French authorities have opened an inquiry into Volkswagen over the rigging of emission tests.
The Paris prosecutor said it was investigating suspicions of “aggravated deception”.
Last month VW admitted that 11 million of its vehicles were fitted with devices which allowed them to cheat emissions tests.
Shares in VW fell by 3.5% to a four-year-low on Friday, adding to a 43% plunge since the scandal began.
It faces fines of up to $18bn (£11.8bn) in the US and has already put aside €6.5bn (£4.7bn) to pay for the scandal.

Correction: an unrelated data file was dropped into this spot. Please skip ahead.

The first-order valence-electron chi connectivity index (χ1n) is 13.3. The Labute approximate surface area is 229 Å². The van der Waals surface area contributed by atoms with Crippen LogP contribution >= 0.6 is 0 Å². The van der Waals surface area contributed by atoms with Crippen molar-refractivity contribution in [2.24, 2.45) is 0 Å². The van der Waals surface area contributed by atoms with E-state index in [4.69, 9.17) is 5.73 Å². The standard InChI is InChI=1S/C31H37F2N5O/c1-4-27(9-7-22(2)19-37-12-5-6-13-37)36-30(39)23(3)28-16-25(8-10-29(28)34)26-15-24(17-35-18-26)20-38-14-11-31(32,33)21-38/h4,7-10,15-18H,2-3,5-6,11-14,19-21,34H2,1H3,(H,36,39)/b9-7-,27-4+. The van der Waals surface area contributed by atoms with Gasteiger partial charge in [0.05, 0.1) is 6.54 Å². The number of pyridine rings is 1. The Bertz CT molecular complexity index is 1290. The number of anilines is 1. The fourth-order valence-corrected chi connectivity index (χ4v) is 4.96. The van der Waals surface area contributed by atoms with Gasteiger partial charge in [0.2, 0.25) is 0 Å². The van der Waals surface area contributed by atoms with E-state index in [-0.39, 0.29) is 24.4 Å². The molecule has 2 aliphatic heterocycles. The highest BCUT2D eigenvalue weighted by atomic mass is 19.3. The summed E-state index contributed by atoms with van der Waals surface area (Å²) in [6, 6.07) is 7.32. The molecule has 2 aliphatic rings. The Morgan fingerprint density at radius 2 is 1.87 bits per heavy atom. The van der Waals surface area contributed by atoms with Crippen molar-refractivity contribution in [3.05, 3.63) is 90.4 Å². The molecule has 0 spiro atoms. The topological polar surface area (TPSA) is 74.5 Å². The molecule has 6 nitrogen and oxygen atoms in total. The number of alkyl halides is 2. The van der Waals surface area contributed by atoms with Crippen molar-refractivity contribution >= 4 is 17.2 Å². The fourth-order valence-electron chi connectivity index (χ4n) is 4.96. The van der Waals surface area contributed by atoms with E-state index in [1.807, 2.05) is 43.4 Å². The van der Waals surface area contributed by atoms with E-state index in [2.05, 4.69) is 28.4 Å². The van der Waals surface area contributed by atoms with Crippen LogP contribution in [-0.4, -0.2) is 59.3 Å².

Also on Friday, Swiss road authorities put a ban on the sale of new VW diesel cars, as well as used imported ones.
That follows news that in the UK, sales would be suspended of 4,000 vehicles, including Skoda, Audi and Seat brands, thought to be fitted with the cheat device.
In the United States, VW has also stopped the sale of all new diesel cars.
France’s announcement comes days after a Volkswagen board member said VW staff acted criminally.
Olaf Lies told the BBC’s Newsnight programme: “Those people who allowed this to happen, or who made the decision to install this software – they acted criminally. They must take personal responsibility.” (BBC)